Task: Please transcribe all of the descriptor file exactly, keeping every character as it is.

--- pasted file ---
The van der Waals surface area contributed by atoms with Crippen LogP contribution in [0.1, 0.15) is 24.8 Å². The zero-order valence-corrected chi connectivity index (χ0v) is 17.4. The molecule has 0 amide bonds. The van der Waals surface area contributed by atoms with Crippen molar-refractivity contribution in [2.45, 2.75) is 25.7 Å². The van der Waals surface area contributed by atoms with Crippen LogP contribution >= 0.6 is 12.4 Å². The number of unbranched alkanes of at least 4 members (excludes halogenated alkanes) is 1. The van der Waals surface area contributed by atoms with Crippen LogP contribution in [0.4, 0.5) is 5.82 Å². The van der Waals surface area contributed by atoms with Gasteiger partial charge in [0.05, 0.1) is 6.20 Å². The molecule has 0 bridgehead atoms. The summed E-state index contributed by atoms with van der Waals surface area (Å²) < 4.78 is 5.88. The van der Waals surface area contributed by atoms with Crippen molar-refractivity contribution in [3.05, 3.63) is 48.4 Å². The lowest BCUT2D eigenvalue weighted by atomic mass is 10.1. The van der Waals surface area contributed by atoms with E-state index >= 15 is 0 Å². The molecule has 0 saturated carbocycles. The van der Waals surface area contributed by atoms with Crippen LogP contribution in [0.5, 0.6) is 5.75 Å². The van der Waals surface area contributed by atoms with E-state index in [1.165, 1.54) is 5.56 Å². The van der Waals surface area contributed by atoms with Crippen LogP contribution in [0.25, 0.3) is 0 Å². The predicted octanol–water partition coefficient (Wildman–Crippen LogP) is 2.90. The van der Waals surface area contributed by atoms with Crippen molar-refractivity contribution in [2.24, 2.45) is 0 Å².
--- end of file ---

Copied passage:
The van der Waals surface area contributed by atoms with Crippen LogP contribution in [0.1, 0.15) is 24.8 Å². The zero-order valence-corrected chi connectivity index (χ0v) is 17.4. The molecule has 0 amide bonds. The van der Waals surface area contributed by atoms with Crippen molar-refractivity contribution in [2.45, 2.75) is 25.7 Å². The van der Waals surface area contributed by atoms with Crippen LogP contribution >= 0.6 is 12.4 Å². The number of unbranched alkanes of at least 4 members (excludes halogenated alkanes) is 1. The van der Waals surface area contributed by atoms with Crippen LogP contribution in [0.4, 0.5) is 5.82 Å². The van der Waals surface area contributed by atoms with Gasteiger partial charge in [0.05, 0.1) is 6.20 Å². The molecule has 0 bridgehead atoms. The summed E-state index contributed by atoms with van der Waals surface area (Å²) < 4.78 is 5.88. The van der Waals surface area contributed by atoms with Crippen molar-refractivity contribution in [3.05, 3.63) is 48.4 Å². The lowest BCUT2D eigenvalue weighted by atomic mass is 10.1. The van der Waals surface area contributed by atoms with E-state index >= 15 is 0 Å². The molecule has 0 saturated carbocycles. The van der Waals surface area contributed by atoms with Crippen LogP contribution in [0.5, 0.6) is 5.75 Å². The van der Waals surface area contributed by atoms with E-state index in [1.165, 1.54) is 5.56 Å². The van der Waals surface area contributed by atoms with Crippen LogP contribution in [0.25, 0.3) is 0 Å². The predicted octanol–water partition coefficient (Wildman–Crippen LogP) is 2.90. The van der Waals surface area contributed by atoms with Crippen molar-refractivity contribution in [2.24, 2.45) is 0 Å².